or 4 of the guitar solos in Italy and then I had to leave and
spend some time with the family before I started kicking off some
dates with The Dead Daisies. And during that time I realized
just how busy we were going to be and I didnít have a lot of time.
We didnít really have days off with Daisies. We were always
doing social media and stuff. Or we would do acoustic gigs
and so there really wasnít ever a bunch of free time. So
eventually the record company called me and said we need those
tracks. I needed to finish up the remaining solos.
There were only 4 or 5 left but I needed to do it. I
remember before I played the Download Festival I did a couple of
tracks. After we played, everyone else stayed at the
festival to watch Aerosmith play but I came back to the hotel and
did some recording. I recorded some tracks on the Bullet
Train. I worked many nights on the bus while we were rolling
somewhere. I worked wherever I could find time, even on a
flight, I couldnít play but at least I could listen and make notes
about what I wanted to do. So finally it got done.
DB: You worked with Alessandro Del
Aldrich: Yes. He produced the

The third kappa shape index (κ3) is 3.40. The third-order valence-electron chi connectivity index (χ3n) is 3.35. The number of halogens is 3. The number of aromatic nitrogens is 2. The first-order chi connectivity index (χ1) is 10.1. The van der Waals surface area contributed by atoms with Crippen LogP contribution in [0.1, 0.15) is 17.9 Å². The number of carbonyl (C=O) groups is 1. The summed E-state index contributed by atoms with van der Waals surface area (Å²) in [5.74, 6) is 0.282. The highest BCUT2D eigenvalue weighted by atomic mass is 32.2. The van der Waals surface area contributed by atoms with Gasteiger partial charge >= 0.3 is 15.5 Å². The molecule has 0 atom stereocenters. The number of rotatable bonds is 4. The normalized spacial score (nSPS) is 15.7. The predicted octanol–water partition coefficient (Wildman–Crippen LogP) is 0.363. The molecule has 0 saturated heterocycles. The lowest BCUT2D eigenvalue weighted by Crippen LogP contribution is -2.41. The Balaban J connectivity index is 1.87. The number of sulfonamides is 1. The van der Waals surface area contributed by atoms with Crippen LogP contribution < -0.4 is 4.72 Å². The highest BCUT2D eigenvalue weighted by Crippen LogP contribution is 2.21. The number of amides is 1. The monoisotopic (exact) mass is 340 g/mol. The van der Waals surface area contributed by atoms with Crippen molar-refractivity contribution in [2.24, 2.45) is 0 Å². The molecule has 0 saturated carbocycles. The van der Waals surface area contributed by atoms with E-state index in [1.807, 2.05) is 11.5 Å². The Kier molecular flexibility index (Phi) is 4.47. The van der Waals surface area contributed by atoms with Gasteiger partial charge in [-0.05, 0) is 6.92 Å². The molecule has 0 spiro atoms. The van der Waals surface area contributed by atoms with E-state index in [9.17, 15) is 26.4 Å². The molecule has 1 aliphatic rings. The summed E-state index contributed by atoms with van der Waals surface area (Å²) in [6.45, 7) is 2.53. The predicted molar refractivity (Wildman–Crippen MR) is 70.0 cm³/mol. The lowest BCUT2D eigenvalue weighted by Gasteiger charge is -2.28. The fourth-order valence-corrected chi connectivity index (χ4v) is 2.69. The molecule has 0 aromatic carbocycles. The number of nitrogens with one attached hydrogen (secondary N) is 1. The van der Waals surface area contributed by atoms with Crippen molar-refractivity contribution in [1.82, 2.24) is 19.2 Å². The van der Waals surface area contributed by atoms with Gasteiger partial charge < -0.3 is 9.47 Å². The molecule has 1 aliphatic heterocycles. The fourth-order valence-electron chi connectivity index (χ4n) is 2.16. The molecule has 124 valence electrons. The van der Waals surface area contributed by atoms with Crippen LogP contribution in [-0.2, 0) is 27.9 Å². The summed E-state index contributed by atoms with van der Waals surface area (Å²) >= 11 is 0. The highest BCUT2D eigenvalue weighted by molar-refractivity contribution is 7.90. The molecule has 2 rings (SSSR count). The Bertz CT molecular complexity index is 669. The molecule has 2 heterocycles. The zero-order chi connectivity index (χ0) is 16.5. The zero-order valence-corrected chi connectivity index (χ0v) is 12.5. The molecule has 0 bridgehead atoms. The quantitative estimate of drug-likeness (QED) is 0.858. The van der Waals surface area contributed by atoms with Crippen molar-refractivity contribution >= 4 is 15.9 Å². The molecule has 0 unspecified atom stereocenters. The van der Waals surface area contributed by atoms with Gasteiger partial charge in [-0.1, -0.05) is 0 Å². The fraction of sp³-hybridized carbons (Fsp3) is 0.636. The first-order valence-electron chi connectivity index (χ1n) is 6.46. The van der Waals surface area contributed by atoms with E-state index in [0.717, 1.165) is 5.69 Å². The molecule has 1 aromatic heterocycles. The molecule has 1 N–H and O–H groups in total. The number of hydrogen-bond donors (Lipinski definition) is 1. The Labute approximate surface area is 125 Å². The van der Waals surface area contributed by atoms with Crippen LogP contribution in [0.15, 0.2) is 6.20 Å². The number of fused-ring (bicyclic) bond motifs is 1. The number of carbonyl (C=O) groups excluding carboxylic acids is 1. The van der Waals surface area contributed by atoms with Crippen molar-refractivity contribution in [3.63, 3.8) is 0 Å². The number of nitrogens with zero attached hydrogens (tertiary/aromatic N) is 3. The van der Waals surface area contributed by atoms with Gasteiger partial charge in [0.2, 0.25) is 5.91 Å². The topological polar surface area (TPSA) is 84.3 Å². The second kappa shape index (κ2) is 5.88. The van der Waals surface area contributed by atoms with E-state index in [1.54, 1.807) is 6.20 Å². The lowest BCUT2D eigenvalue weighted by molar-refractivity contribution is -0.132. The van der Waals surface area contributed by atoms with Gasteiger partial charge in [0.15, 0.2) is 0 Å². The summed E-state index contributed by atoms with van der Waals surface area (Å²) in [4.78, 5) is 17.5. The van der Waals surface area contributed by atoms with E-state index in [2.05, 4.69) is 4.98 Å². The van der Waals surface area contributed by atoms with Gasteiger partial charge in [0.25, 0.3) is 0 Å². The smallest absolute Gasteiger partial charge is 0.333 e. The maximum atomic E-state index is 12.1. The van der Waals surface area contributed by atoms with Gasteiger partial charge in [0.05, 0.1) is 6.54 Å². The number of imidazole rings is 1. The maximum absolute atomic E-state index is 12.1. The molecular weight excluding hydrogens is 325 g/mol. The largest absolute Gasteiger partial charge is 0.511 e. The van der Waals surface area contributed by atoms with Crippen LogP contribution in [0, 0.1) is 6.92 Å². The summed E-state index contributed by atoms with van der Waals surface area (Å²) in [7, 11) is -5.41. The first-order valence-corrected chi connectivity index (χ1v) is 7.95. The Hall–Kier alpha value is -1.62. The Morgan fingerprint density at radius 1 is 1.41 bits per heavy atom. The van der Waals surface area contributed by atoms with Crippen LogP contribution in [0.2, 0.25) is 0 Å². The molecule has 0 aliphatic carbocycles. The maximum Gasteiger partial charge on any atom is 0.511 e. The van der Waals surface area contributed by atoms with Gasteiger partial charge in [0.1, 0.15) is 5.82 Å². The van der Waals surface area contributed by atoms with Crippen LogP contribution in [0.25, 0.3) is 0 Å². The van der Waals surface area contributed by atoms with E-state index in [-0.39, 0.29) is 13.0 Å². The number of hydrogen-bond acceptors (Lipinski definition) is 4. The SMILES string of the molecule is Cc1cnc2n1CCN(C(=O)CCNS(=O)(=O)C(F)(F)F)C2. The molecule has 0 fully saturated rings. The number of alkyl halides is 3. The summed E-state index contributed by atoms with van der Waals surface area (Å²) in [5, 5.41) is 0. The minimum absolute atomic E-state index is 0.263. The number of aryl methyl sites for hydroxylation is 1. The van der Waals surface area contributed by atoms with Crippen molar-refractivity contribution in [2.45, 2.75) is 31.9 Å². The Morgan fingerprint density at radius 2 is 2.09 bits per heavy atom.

record. He co-wrote with us and heís super talented.
He produced the last record too. Heís great to work with.
He makes it really easy.
DB: What kind of producer is he?
Is he someone that really gets in there up to his elbows working
on the record or is he more of just a facilitator trying to allow
you guys to be creative?
Aldrich: He would kind of stand back
and let us do our thing. He couldíve done either or but
weíve all done this a lot and we kind of knew what we were going
for. So it was more about keeping us focus and aware of
deadlines and things like that.
DB: I know that Revolution Saints
was formed in an unusual way Ė born from the vision of Frontiers'
President, Serafino Perugino, did the three of you know each other
prior to the first record?
Aldrich: Yeah, I met Jack while on
tour with Whitesnake. Night Ranger supported us on a couple
of dates. Thatís where I met Jack and it was fun to meet him
because heís such an amazing player. And as far as Deen, we
were friends for a long time. In the early 2000s Journey
supported Whitesnake on a bunch of European dates and then there
was a tour in the UK where we supported Journey. Deen and I
always hit it off. Heís just such a great dude. I
didnít notice that he was going through a little bit of stuff,